Nov-19-2019, 10:44 PM
(This post was last modified: Nov-21-2019, 03:02 AM by Drone4four.)

I’m writing a mini guide for myself for future reference on indexing strings and lists and how they compare to parameters that are passed into randint() and range().

I need you people to do two things:

What follows is a list comprehension operation which is a demonstration of both range() and randint() which take in identical numerical parameters but produces different behaviour. The randint() starts at '0' and goes up to and includes the final number - - so can generate from a spectrum of 6 potential random integers: 0,1,2,3,4,5. However range() produces a total of strictly 5 items, not 6. See here:

As shown above, passing in the same '0,5' (for randint() and range()) creates a list of a total of 5 items but 6 potential integers - - 0,1,2,3,4,5.

Now check out this demo of len() method on list/strings:

Here is the output:

Therefore, the len() method is inclusive. len() starts at the 0 index position but the counting starts at '1'. This is true for both strings and lists.

To summarize for my future reference, here is my "Up to but not including" legend:

Is this all accurate? What have I got wrong? What have I got right? Is there anything that you'd like to correct? How might you people clarify what I am trying to say here?

In terms of research so far, I’ve used more than one Udemy course on Python like Jose Portilla’s “Complete Python 3 Masterclass Journey” as well as Colt Steele’s "The Modern Python 3 Bootcamp". I've used a Pynative guide called “Python range() Function Explained with Examples” as well as a Stackoverflow question/answer thread titled “Difference between random randint vs randrange” helped really confuse me as well.

I need you people to do two things:

- Verify that my current notes are accurate (especially the summary at the bottom)

- Share your insight that I could add to my mini guide.

What follows is a list comprehension operation which is a demonstration of both range() and randint() which take in identical numerical parameters but produces different behaviour. The randint() starts at '0' and goes up to and includes the final number - - so can generate from a spectrum of 6 potential random integers: 0,1,2,3,4,5. However range() produces a total of strictly 5 items, not 6. See here:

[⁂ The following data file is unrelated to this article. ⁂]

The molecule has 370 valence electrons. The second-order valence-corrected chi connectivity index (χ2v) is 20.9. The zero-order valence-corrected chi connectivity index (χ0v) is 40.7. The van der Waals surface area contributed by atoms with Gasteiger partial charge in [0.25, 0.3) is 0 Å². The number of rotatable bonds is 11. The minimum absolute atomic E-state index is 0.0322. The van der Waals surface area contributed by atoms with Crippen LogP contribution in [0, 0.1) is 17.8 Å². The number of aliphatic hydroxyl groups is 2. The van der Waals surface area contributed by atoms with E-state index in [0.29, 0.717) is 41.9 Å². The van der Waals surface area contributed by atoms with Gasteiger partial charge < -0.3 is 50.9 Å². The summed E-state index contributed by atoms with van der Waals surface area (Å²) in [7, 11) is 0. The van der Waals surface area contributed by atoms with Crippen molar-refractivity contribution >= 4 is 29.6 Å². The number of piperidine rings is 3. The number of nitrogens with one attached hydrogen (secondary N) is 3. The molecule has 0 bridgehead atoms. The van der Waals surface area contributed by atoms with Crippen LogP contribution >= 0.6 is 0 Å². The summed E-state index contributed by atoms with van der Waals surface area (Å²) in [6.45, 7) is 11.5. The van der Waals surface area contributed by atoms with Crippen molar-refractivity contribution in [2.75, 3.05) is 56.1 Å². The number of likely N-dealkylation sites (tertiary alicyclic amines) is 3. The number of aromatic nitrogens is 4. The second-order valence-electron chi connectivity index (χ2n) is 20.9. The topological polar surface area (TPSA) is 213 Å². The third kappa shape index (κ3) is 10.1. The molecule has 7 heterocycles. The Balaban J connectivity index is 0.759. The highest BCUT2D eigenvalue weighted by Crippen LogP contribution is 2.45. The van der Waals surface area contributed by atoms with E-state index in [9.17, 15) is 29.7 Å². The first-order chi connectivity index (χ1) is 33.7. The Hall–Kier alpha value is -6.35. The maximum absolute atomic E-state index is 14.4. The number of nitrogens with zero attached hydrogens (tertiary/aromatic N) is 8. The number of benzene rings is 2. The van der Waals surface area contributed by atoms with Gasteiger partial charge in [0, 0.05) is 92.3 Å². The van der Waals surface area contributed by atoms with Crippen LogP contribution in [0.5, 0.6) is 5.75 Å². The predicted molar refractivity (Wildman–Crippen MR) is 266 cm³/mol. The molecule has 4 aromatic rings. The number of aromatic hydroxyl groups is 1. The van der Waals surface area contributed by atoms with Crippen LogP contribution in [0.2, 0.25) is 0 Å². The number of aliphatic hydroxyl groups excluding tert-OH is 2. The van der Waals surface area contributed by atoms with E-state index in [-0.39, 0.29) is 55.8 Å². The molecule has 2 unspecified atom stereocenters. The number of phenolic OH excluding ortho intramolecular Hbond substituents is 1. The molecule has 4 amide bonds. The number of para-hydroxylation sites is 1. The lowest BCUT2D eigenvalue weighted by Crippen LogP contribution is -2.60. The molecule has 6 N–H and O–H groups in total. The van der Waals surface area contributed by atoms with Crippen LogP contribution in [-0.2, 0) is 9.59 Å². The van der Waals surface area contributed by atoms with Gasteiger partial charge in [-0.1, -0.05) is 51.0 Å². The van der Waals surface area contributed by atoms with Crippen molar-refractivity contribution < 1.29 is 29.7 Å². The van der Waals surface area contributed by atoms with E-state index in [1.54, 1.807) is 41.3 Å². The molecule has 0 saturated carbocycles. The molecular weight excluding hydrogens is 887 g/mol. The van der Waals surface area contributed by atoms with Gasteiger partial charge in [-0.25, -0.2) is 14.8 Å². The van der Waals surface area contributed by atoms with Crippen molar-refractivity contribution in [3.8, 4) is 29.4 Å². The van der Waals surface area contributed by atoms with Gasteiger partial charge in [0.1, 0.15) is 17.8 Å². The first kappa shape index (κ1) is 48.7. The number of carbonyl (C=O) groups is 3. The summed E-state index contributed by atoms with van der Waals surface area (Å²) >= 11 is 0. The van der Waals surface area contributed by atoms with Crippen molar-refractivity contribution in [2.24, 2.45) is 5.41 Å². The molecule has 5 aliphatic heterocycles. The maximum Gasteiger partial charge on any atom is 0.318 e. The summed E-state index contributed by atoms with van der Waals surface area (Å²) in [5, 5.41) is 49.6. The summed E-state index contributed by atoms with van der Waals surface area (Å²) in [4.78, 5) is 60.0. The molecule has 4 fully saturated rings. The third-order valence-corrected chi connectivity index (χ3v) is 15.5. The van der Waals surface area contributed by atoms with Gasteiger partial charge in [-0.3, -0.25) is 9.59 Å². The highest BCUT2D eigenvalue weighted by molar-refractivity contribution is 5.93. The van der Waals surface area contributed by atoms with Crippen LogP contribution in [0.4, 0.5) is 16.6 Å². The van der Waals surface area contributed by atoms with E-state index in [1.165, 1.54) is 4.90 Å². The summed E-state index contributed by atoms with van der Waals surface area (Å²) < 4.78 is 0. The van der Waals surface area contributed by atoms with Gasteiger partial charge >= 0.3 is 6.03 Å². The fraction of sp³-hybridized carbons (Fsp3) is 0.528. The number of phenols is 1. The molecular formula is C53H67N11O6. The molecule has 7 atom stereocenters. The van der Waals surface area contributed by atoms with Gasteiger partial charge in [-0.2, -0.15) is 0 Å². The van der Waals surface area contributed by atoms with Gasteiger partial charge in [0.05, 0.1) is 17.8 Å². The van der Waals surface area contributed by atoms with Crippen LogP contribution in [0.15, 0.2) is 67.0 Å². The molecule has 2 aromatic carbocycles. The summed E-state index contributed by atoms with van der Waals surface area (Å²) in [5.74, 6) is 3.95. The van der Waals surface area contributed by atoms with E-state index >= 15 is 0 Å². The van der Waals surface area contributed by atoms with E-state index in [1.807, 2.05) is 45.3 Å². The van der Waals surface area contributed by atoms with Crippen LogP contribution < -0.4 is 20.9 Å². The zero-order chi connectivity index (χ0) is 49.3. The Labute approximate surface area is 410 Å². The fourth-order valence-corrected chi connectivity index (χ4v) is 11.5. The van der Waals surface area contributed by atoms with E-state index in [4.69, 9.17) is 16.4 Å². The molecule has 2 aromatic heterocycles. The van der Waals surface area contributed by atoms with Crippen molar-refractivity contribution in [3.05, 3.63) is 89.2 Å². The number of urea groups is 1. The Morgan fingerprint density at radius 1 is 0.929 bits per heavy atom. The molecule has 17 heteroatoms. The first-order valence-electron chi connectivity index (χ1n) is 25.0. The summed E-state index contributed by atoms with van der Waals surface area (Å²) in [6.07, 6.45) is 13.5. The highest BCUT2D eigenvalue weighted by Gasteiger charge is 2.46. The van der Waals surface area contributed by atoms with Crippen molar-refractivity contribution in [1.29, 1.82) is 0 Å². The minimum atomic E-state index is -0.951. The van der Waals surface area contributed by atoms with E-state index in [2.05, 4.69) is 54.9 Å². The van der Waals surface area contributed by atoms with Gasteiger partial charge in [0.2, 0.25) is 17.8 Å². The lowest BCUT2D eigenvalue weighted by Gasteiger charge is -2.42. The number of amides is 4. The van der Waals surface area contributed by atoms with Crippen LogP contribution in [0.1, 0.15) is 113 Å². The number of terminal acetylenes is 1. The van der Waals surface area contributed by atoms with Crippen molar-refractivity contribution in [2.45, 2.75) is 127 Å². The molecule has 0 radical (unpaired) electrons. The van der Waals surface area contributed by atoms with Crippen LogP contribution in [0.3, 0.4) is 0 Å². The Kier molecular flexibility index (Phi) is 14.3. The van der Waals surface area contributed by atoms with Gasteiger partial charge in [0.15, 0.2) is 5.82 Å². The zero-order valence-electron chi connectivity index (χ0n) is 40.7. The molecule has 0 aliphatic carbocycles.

import random new_list = [ random.randint(0,5) for i in range(0,5) ] print(new_list)Here is some output:

Quote:[1, 4, 0, 5, 3]

As shown above, passing in the same '0,5' (for randint() and range()) creates a list of a total of 5 items but 6 potential integers - - 0,1,2,3,4,5.

Now check out this demo of len() method on list/strings:

colours = ["indigo", "orange", "crimson", "emerald",] print(f"The length of the colours string is {len(colours)}. \ But the 4th item in the lists is pulled using [3]: {colours[3]} \n") quick_string = "Bob" print(f'Here is a new string I just created: "{quick_string}". \ The length of this string is {len(quick_string)} \ but to pull the 3rd character, you use [:2] which results in this: "{quick_string[:2]}"')

Here is the output:

Quote:The length of the colours string is 4.

But the 4th item in the lists is pulled using [3]: emerald

Here is a new string I just created: "Bob".

The length of this string is 3 but to pull the

3rd character, you use [:2] which results in this: "b"

Therefore, the len() method is inclusive. len() starts at the 0 index position but the counting starts at '1'. This is true for both strings and lists.

To summarize for my future reference, here is my "Up to but not including" legend:

- For strings and lists, len() begins counting at the 0 index position but begins counting as 1 and is always inclusive.

- For string and list slicing it begins at the index position specified (including 0) yet is always exclusive.

- For randint() parameters, it is similar to len() with counting begining where specified, inclusive of 0 (if there is a 0).

- For range() parameters it is like slicing.

Is this all accurate? What have I got wrong? What have I got right? Is there anything that you'd like to correct? How might you people clarify what I am trying to say here?

In terms of research so far, I’ve used more than one Udemy course on Python like Jose Portilla’s “Complete Python 3 Masterclass Journey” as well as Colt Steele’s "The Modern Python 3 Bootcamp". I've used a Pynative guide called “Python range() Function Explained with Examples” as well as a Stackoverflow question/answer thread titled “Difference between random randint vs randrange” helped really confuse me as well.